Online Casino Games Lift Atlantic City Revenues

By Ben Hamill - January 15 2017
Taj Mahal Atlantic City

Online Casinos originally threatened Atlantic City, now they are keeping those same casinos afloat.

There is a noteworthy irony taking place in the Atlantic City gambling industry as the land-based casinos that opposed with all their might the legalization of online gambling in the State, are now seeing more gamblers and are earning larger profits in large part because of the very success of the formerly opposed online casinos.

At one time, it was illegal to run land-based casinos in New Jersey. This changed in 1976 after a long battle with voters. The law was changed in 1976 to allow land-based casinos to operate in-state but only in Atlantic City.

CASINO in electronic lightsThe land-based casinos became entrenched and by 2006 cheered the US Congress which passed the Unlawful Internet Gambling Enforcement Act (UIEGA) which prohibited banks and credit card companies from transferring money to internet gambling establishments. Internet casinos left the US, New Jersey included.

In 2011 the Congress of New Jersey passed a law legalizing online casinos but the law was vetoed by Governor Chris Christie. By 2013, a compromise law was passed and signed by the Governor allowing online gambling to be done only through land-based casinos based in Atlantic City.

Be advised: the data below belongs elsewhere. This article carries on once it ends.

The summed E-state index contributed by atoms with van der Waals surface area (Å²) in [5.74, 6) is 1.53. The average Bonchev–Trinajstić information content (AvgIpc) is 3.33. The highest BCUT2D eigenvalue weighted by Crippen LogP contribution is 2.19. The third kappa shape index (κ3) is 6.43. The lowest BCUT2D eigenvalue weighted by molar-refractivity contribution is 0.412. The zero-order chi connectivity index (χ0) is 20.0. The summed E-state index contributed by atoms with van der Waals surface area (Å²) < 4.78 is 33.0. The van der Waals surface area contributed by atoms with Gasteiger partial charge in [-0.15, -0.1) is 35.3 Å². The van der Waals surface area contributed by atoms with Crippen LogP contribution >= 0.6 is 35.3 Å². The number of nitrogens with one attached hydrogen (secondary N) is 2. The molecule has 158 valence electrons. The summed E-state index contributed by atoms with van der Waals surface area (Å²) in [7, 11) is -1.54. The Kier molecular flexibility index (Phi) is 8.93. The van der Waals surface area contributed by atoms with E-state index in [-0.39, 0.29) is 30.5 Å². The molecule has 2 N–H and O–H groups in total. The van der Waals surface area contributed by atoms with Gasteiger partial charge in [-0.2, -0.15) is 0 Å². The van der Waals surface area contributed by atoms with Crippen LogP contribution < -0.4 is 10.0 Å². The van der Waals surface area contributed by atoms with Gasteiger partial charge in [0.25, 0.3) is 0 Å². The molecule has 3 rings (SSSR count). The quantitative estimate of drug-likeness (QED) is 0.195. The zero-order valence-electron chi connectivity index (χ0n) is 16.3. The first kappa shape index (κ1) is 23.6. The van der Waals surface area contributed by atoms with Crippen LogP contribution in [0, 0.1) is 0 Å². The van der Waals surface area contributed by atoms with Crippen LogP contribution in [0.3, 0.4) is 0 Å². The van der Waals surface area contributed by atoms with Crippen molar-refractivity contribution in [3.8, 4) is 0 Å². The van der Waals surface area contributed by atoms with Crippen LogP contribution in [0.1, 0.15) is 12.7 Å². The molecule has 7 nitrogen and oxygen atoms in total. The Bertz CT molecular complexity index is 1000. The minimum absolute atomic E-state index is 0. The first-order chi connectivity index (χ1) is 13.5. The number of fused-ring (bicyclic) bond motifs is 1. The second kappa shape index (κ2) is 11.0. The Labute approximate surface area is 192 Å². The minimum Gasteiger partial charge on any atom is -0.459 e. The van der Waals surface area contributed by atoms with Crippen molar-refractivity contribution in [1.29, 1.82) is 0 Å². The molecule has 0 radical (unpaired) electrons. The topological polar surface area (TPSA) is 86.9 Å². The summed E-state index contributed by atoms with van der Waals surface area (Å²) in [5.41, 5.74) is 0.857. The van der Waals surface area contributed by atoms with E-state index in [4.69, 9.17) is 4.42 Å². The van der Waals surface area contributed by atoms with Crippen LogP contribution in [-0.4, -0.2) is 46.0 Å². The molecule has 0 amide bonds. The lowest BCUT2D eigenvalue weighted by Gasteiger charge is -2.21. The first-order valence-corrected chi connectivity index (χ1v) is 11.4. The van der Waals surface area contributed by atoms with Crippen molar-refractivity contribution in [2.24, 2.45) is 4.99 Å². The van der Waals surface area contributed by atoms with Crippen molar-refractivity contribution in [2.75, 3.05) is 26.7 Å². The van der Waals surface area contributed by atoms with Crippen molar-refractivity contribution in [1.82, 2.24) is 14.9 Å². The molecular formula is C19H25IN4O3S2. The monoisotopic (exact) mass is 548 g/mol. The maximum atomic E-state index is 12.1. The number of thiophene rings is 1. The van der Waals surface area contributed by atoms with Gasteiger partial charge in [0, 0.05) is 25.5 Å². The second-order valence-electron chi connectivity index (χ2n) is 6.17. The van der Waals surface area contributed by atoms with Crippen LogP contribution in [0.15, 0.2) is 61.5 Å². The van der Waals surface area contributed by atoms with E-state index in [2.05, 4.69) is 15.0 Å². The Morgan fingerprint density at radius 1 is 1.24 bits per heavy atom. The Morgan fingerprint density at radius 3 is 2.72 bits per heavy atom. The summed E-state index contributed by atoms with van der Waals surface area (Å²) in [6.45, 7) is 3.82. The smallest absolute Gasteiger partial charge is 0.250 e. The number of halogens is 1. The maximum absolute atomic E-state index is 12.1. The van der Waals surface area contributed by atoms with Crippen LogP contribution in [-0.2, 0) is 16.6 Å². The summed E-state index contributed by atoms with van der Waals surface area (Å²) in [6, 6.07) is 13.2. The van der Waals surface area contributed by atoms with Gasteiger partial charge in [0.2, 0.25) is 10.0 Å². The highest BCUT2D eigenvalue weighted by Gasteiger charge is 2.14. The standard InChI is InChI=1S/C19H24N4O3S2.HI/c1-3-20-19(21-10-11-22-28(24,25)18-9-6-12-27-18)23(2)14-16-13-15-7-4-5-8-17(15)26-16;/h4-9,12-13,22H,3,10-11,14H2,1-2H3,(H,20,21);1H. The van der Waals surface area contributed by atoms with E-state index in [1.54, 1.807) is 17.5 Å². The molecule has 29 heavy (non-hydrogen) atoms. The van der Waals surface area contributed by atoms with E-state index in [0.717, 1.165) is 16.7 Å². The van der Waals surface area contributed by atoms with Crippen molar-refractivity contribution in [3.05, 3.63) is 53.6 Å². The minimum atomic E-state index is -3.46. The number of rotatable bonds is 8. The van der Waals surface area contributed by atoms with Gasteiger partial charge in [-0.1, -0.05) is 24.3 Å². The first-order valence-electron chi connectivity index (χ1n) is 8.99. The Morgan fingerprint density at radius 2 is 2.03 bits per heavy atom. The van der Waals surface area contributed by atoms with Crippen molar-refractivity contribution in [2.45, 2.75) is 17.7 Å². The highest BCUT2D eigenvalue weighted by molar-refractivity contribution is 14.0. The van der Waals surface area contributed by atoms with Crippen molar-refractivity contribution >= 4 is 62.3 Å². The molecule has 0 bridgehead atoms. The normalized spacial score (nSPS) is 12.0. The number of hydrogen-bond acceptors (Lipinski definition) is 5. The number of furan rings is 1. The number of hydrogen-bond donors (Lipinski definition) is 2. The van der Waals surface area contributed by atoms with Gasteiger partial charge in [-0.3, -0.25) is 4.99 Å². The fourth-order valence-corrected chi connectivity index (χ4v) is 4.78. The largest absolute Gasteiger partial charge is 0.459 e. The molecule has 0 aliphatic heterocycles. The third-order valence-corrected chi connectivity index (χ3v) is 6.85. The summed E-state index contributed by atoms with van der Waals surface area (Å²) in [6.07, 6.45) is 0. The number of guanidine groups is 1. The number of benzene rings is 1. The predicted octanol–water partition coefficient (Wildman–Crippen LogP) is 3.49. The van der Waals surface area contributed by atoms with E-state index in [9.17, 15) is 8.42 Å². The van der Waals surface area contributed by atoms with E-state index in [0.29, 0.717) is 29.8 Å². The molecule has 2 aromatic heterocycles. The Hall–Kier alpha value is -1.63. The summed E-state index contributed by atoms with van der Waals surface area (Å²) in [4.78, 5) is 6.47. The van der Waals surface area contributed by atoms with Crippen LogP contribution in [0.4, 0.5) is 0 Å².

By giving Atlantic City casinos a monopoly in online gambling, the law has allowed those casinos that were able to deliver online gambling services in the fastest, safest, most efficient, and most aesthetic manner have seen their revenues increase by as much as 1.5% year to year as online gambling itself increased 32%.

Steel Pier at Atlantic City New JerseyThe land-based casinos are still losing money on their landed operations. Since the online gambling legalization went into effect only three years ago, five Atlantic City casinos have closed, leaving seven still in operation. Last year was in fact the first year in a decade that saw revenues go up for Atlantic City casinos, all owing to their success in running online casinos as an adjunct to their land-based operation.

As a dispassionate observer, Professor Donald Hoover of Farleigh Dickinson University, an expert in the gambling industry, says: "It's not even that I'm a proponent of it…[but] online gaming has absolutely helped Atlantic City." Even as small an increase in revenues of 1.5% has strengthened the surviving land-based casinos and for the time being has forestalled the loss of even more casinos.

This is good news for the tax base in Atlantic City and for all those people employed by the land-based casinos located there.